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A multidisciplinary curriculum unlocks a singular career

MES in the Community

How a Penn alumnus found his calling at the intersection of multiple fields

When Gee Paegar (MES ’18) began the Master in Environmental Studies program at Penn, he did not have a specific career path in mind. “I just knew I wanted to work in environmental governance and policy and make a difference in people’s lives,” he recalls. His interest in sustainability is grounded in personal experience. Growing up in Liberia, he observed the environmental degradation caused by the country’s civil war.

The multidisciplinary nature of Penn’s program engaged his broad interests and led him to discover academic passions he did not anticipate. “I took a risk management class my first semester and was enthralled,” he laughs. As Gee followed his intellectual curiosity across departments, his purpose came into view. “I realized I was really interested in energy efficiency, environmental health, and environmental justice—and especially, all the fascinating ways that they are linked,” he says. “For example, many energy efficiency measures also result in improved indoor air quality. And sometimes there are health and safety issues that need to be resolved before you can, say, insulate a home. Otherwise, you would exacerbate the problems.”

In the summer after his first semester, Gee joined a student- and faculty-led project to reduce lead exposure across southeastern Pennsylvania. Funded by a Making a Difference in Diverse Communities grant from the University, they worked with municipal governments, schools, and community groups, enhancing efforts to replace service lines and educate the public. “I loved every aspect of that project,” he says. “And it provided a window into the opportunities that exist in the utility sector for MES graduates.”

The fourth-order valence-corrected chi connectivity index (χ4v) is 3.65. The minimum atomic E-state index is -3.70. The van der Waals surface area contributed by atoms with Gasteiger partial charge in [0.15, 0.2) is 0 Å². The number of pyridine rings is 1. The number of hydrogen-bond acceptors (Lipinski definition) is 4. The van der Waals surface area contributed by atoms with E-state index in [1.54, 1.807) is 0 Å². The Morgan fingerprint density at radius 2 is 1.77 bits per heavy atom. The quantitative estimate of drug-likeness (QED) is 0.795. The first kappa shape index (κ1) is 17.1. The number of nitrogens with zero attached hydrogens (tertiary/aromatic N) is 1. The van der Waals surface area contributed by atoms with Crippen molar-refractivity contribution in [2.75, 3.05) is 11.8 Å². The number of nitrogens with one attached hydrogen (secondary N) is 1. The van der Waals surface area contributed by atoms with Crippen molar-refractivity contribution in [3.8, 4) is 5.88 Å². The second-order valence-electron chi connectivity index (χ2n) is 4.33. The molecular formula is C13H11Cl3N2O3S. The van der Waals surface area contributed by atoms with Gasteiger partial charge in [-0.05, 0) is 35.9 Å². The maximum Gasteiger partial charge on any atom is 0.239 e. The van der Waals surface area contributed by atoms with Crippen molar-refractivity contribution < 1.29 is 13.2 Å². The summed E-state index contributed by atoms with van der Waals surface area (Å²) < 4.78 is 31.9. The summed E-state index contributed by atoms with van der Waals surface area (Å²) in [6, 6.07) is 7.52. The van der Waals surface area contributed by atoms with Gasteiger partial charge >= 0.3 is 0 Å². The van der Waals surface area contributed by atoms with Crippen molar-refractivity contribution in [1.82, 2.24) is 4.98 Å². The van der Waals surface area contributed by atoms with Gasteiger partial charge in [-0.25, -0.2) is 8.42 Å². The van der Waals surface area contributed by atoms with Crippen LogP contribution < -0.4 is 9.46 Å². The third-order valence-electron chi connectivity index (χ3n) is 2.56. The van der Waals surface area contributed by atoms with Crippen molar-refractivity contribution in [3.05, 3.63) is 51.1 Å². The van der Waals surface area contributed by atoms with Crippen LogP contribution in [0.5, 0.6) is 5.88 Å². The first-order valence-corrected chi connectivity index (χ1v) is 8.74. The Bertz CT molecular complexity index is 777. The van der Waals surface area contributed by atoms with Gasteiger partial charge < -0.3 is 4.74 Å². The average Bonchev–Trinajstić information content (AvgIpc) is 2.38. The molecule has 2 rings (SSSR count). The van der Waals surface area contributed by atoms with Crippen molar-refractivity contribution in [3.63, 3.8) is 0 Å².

Now, Gee works as an Energy Efficiency Program Analyst at Philadelphia Gas Works, where he manages rebates and grants that incentivize customers to install high-efficiency equipment. “This position allows me to combine all of the different things I studied,” he notes. “I even get to draw upon my architecture background when reviewing construction grant projects.” (He began his undergraduate studies in architecture, before switching to environmental sustainability.)

Gee says that his experience in the MES program prepared him well for the role. “There is a lot of overlap between what I do now and what I studied at Penn,” he says. “Our professors wanted us to be equipped for real work, which I appreciate.” Another thing he appreciates: the ability to effect broad-scale change through his vocation. “People might not understand the impact these measures have, but they really do lower emissions significantly and save customers money.”